A group of students from Cornell University, an Ivy League research university in Ithaca, New York, were in Nuku’alofa last week to look at the impact of climate change in Tonga as part of their Spring break workshop focusing on the Pacific.
The university’s Department of City and Regional Planning Professor Gerard Finin, said Tonga has some very low-lying areas and some real climate change challenges.
“This was really a golden opportunity to gain a broader and deeper appreciation on the ground both culturally as well as in terms of what government, NGO’s and the private sector are all doing to address the pressing climate change issue.”
As part of their research, the students looked at various scenarios caused by climate change that might happen and already happening, such as rising sea levels, drought, and impacts on economic development.
Lukas, a second-year master’s degree student said they spoke about these scenarios and possible policy solutions that might work to solve them with various government ministries, NGOs and the private sector.
One of the scenarios is coastal erosion, occurring at a more rapid rate than it is now, with bigger king tides, continuous sea level rising, and more cyclones, and looking at where people who lose their land would go, he said.
“I think the biggest thing we’ve heard that’s kind of challenging is the [Tongan] land system.”
“One of the solutions we talked about was the possibility of a potential free association relationship with another country,” he said.
“So, I think it’s going to be tough finding creative solutions, but I think there’s going to have to be consideration of either smaller land plots or even the idea of multi-family housing, which seems to be very uncomfortable culturally.”
Sarah, a second-year master’s degree student said they also looked at the possibility of what would happen when global temperatures continue increasing causing more frequent and intense El Nino years and more drought in those years.
“So specifically, we’re looking at the impacts of [drought on] water, food, and migration.”
She said water is very important and investment in strong water infrastructure, regardless of whether an extreme drought ever happens, is the way to go.
Food is also a concern said Gretchen, a student studying preservation planning. She said after talking to government, more attention should be on communities growing their own food.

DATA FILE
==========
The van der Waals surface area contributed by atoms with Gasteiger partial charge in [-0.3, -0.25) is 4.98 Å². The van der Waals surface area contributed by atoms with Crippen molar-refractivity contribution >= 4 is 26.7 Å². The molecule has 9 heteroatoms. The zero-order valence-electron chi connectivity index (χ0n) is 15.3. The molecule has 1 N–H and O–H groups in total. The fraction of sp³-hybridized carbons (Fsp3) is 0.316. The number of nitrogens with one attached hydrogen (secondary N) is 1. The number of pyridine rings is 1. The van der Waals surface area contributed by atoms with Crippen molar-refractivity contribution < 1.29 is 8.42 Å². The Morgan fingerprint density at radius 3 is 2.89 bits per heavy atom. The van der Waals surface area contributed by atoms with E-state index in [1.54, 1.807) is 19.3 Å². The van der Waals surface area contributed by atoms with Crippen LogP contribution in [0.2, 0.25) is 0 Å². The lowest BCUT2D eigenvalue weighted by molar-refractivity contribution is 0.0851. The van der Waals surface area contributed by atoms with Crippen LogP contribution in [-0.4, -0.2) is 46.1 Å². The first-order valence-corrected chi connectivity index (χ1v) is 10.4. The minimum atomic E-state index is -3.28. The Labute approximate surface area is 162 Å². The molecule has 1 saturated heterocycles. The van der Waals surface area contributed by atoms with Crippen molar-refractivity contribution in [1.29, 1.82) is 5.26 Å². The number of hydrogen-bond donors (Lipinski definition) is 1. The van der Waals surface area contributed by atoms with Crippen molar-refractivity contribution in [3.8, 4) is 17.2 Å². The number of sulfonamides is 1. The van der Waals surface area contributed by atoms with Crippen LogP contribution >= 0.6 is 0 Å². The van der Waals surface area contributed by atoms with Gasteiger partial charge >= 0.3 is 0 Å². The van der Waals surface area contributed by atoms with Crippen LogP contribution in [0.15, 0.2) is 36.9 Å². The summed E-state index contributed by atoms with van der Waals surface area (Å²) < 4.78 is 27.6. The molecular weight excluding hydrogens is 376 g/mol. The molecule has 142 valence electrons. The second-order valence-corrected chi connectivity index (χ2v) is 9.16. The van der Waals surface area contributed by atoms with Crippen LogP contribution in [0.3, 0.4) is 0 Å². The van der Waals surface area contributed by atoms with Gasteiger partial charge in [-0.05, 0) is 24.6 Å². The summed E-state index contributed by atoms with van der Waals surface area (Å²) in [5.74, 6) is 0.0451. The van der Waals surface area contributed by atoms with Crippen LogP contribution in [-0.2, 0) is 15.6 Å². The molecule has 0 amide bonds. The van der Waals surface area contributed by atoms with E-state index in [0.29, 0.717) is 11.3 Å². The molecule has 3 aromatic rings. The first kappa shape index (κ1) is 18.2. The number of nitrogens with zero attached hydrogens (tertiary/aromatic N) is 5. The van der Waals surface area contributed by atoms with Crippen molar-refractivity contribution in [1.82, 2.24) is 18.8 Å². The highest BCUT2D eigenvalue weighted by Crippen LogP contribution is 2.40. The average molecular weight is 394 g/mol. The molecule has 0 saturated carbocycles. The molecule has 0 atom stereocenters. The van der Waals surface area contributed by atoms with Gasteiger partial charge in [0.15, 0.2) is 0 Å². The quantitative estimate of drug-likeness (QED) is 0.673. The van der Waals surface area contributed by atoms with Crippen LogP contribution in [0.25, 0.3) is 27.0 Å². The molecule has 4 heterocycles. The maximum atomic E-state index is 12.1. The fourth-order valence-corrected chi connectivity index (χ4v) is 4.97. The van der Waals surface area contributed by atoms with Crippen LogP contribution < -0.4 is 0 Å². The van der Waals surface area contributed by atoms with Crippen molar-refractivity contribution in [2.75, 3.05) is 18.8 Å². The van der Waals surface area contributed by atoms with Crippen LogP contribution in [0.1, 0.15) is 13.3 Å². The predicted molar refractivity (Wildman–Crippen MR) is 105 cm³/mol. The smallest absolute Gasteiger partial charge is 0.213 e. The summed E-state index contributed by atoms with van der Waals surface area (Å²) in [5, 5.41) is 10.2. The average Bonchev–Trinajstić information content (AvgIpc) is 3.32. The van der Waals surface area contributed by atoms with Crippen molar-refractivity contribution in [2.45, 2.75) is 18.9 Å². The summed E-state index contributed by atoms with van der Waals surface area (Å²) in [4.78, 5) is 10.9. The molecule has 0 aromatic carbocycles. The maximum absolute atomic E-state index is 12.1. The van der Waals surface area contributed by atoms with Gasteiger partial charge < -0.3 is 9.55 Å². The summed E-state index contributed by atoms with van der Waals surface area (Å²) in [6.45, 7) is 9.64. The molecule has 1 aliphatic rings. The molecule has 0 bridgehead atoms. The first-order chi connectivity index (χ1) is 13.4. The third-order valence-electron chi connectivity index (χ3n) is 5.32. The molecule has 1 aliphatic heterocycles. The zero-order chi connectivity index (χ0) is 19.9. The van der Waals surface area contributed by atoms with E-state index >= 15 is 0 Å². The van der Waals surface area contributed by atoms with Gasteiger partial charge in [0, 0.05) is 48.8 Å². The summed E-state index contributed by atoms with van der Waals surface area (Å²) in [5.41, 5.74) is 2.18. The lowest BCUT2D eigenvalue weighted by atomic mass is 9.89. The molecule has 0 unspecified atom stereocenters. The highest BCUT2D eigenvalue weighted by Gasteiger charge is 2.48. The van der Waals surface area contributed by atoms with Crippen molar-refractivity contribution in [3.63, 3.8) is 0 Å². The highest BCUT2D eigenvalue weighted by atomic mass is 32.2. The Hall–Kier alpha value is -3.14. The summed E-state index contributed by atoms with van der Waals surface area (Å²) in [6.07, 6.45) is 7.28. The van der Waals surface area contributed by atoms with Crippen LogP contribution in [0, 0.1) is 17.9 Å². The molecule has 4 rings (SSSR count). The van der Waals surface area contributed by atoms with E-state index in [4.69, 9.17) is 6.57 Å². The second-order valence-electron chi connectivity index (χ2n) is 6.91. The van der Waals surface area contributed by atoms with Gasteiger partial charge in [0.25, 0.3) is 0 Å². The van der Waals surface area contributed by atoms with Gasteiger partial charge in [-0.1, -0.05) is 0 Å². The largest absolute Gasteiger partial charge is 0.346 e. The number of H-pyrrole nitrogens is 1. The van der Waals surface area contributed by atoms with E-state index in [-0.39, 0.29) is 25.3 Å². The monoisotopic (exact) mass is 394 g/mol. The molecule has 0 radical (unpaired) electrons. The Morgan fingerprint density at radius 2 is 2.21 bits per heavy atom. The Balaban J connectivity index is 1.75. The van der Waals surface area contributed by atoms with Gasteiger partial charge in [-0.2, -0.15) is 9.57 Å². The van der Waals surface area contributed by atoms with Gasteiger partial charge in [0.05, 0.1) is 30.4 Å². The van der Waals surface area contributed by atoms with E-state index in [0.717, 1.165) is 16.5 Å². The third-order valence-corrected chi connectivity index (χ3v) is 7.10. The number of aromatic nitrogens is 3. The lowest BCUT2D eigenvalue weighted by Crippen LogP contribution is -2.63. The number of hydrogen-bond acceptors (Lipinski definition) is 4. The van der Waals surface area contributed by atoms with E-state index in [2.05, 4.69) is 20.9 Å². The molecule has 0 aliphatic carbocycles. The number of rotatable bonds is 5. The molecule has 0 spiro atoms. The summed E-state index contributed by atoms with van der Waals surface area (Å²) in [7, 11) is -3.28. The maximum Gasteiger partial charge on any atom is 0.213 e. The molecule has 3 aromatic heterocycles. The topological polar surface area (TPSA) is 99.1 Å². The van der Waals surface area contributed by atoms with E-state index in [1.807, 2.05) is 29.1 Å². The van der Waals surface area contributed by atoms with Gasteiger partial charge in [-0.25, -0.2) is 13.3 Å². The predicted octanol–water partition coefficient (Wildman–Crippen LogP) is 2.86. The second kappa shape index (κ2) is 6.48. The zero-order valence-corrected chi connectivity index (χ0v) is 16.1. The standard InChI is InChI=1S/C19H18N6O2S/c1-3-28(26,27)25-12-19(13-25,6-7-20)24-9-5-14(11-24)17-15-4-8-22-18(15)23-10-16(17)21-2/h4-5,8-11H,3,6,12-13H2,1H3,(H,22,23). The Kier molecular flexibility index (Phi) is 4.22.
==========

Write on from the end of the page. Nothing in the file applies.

“The government concerns seem to be more about the pricing of common foods, but not perhaps focused so much on small individual families who grow the bulk of their food and so the focus seems to be on the higher level than on community level.”
Tourism was also highlighted as a sector that can contribute to economic development. The students looked at how tourism intersects with climate change and the pros and cons of diversifying the economy, getting a new source of income, and development infrastructure.
Zeiyu, a fourth year undergraduate student, said a possibility is to have tourism tax, like what Bali and Nepal are doing.
“For example, cruise ships. They have to probably pay a certain tariff, just to enter the kingdom and that tariff could be placed into a trust fund for development.”
Professor Finin said they have been interacting with the Ministry of Lands and Natural Resources, and some of the policy makers and will provide a report for people to think more about, look outside the box and at the bigger long-range picture.
“That’s essentially what we’re attempting to do through this trip and through the partnerships that we’ve formed with USP and with our interactions with various ministries.”
The students will also present some of the scenarios and ideas to Tonga’s permanent mission in New York for feedback.
By Eleanor Gee for Matangi Tonga Online, 8 April 2019